The man suspected of shooting 13 people at Fort Lauderdale-Hollywood International Airport on Friday afternoon, killing five and injuring eight, is a former U.S. Army combat engineer who flew to South Florida from Alaska — where he was reportedly receiving mental health treatment.
Federal investigators believe Esteban Santiago, 26, landed at Fort Lauderdale early Friday afternoon with a checked bag containing a firearm. He picked up his bag and walked into the men's room, where investigators suspect Santiago loaded the weapon. Then he returned to the Terminal 2 baggage claim and pulled the trigger.
Witnesses described Santiago unloading magazine after magazine of ammunition. In some cases, they feared, he was aiming straight at his victims' heads.
Broward Sheriff's Office deputies captured Santiago unharmed, without firing a shot of their own, Sheriff Scott Israel said, though he wouldn't name Santiago.
Why Santiago was in Fort Lauderdale is unknown, and where his flight originated is unclear. Investigators first said they believed he had arrived from Canada. But Air Canada, which had two flights land about noon Friday, said in a statement it has "no record of a passenger by the name Esteban Santiago, or checked guns, on any of our flights to Fort Lauderdale."
Christine Constantin, a spokeswoman for the Canadian Embassy, said in an email to the Associated Press that the suspect did not travel from Canada and was not on an Air Canada flight. She says the suspect has no connection to Canada.
The shooting happened at the airport's terminal 2, where Air Canada and Delta operate flights.
Constantin's email says, "We understand from officials he was on a flight originating in Anchorage, transiting through Minneapolis and landing in Fort Lauderdale."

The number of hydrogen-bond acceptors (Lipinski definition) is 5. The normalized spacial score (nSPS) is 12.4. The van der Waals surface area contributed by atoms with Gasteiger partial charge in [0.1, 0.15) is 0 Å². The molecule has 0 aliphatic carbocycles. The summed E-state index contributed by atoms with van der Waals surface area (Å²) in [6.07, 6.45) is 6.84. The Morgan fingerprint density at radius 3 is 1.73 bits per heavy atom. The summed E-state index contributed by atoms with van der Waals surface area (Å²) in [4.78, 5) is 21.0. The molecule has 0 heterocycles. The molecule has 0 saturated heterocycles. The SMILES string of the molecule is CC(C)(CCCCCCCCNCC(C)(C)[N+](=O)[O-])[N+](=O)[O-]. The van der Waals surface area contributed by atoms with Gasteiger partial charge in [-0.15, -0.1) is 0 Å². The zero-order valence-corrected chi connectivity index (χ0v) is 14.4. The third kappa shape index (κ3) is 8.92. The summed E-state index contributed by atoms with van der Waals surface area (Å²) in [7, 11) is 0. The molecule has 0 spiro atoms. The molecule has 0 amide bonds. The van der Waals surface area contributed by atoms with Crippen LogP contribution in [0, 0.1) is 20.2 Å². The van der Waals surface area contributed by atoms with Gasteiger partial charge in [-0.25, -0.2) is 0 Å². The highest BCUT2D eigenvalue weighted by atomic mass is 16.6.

A spokesman for Delta Air Lines declined to offer any details on whether Santiago was a passenger, citing the ongoing shooting investigation.
Regardless of the city Santiago departed from, he had been living in Anchorage, Alaska, public records show.
He was discharged this summer.
Santiago, a former Army private first class, was a 2010-11 Iraq War veteran who also served from Puerto Rico to Alaska between December 2007 and August 2016, according to Air Force Lt. Col. Candis Olmstead of the Alaska National Guard.
Olmstead said Santiago served in Alaska for less than two years, starting Nov. 21, 2014, and received a "general discharge" from the Alaska Army National Guard on Aug. 16, 2016 "for unsatisfactory performance." She did not elaborate.
He joined the Puerto Rico National Guard on Dec. 14, 2007, Olmstead told the Miami Herald by email, deployed to Iraq with the Puerto Rico National Guard from April 23, 2010, to February 19, 2011, and also did a stint in the Army Reserves before he joined the Army National Guard in Alaska. He never served in the Florida National Guard.
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In January, Santiago was charged in Alaska with misdemeanor counts of property damage and assault. A spokesman for the Anchorage Police Department said the incident was related to domestic violence, according to the Daily Beast. Contacted by the Miami Herald, the department referred all questions to the FBI.
Santiago's attorney did not respond to a request for comment.
Santiago's brother in Puerto Rico told the Associated Press Santiago received psychological treatment in Alaska. Bryan Santiago didn't know why or how his brother was being treated. He knew of the help from a call his family received in recent months from Esteban Santiago's girlfriend, the AP reported.
Santiago was born in New Jersey but moved to Puerto Rico when he was 2 years old, according to the AP. Esteban Santiago grew up in the southern coastal town of Penuelas.
Maria Ruiz, Santiago's aunt, told reporters in Union City, N.J., that Santiago seemed troubled when he returned from Iraq. According to the Record newspaper, Ruiz said he was "happy" after the recent birth of a child.
"I don't know why this happened," Ruiz told the Record.
Miami Herald staff writers Daniel Chang, Chabeli Herrera, David Ovalle, Charles Rabin, Amy Sherman, David Smiley and Jay Weaver contributed to this report.